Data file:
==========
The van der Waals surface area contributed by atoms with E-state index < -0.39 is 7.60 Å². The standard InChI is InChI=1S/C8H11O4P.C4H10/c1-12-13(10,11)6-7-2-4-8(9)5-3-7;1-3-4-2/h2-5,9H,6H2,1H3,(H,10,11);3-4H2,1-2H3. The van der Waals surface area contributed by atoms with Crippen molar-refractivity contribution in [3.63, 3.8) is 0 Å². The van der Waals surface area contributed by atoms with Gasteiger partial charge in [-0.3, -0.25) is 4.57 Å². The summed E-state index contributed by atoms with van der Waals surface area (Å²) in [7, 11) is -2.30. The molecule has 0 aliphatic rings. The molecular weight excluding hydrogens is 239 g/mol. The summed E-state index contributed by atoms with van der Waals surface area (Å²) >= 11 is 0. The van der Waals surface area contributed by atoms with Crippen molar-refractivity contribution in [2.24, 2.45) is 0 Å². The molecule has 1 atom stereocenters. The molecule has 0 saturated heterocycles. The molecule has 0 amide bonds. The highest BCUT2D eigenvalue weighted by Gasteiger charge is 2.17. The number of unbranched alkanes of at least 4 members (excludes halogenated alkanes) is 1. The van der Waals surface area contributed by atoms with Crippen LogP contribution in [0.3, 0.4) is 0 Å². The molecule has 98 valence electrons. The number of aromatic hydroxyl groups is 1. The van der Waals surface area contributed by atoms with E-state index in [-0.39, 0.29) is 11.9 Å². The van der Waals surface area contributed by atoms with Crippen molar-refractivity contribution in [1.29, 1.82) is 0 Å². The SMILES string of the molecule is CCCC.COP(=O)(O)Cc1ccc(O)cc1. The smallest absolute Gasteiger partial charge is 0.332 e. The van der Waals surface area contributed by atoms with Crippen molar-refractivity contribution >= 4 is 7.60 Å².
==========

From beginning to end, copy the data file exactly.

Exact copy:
The van der Waals surface area contributed by atoms with E-state index < -0.39 is 7.60 Å². The standard InChI is InChI=1S/C8H11O4P.C4H10/c1-12-13(10,11)6-7-2-4-8(9)5-3-7;1-3-4-2/h2-5,9H,6H2,1H3,(H,10,11);3-4H2,1-2H3. The van der Waals surface area contributed by atoms with Crippen molar-refractivity contribution in [3.63, 3.8) is 0 Å². The van der Waals surface area contributed by atoms with Gasteiger partial charge in [-0.3, -0.25) is 4.57 Å². The summed E-state index contributed by atoms with van der Waals surface area (Å²) in [7, 11) is -2.30. The molecule has 0 aliphatic rings. The molecular weight excluding hydrogens is 239 g/mol. The summed E-state index contributed by atoms with van der Waals surface area (Å²) >= 11 is 0. The van der Waals surface area contributed by atoms with Crippen molar-refractivity contribution in [2.24, 2.45) is 0 Å². The molecule has 1 atom stereocenters. The molecule has 0 saturated heterocycles. The molecule has 0 amide bonds. The highest BCUT2D eigenvalue weighted by Gasteiger charge is 2.17. The number of unbranched alkanes of at least 4 members (excludes halogenated alkanes) is 1. The van der Waals surface area contributed by atoms with Crippen LogP contribution in [0.3, 0.4) is 0 Å². The molecule has 98 valence electrons. The number of aromatic hydroxyl groups is 1. The van der Waals surface area contributed by atoms with E-state index in [-0.39, 0.29) is 11.9 Å². The van der Waals surface area contributed by atoms with Crippen molar-refractivity contribution in [1.29, 1.82) is 0 Å². The SMILES string of the molecule is CCCC.COP(=O)(O)Cc1ccc(O)cc1. The smallest absolute Gasteiger partial charge is 0.332 e. The van der Waals surface area contributed by atoms with Crippen molar-refractivity contribution >= 4 is 7.60 Å².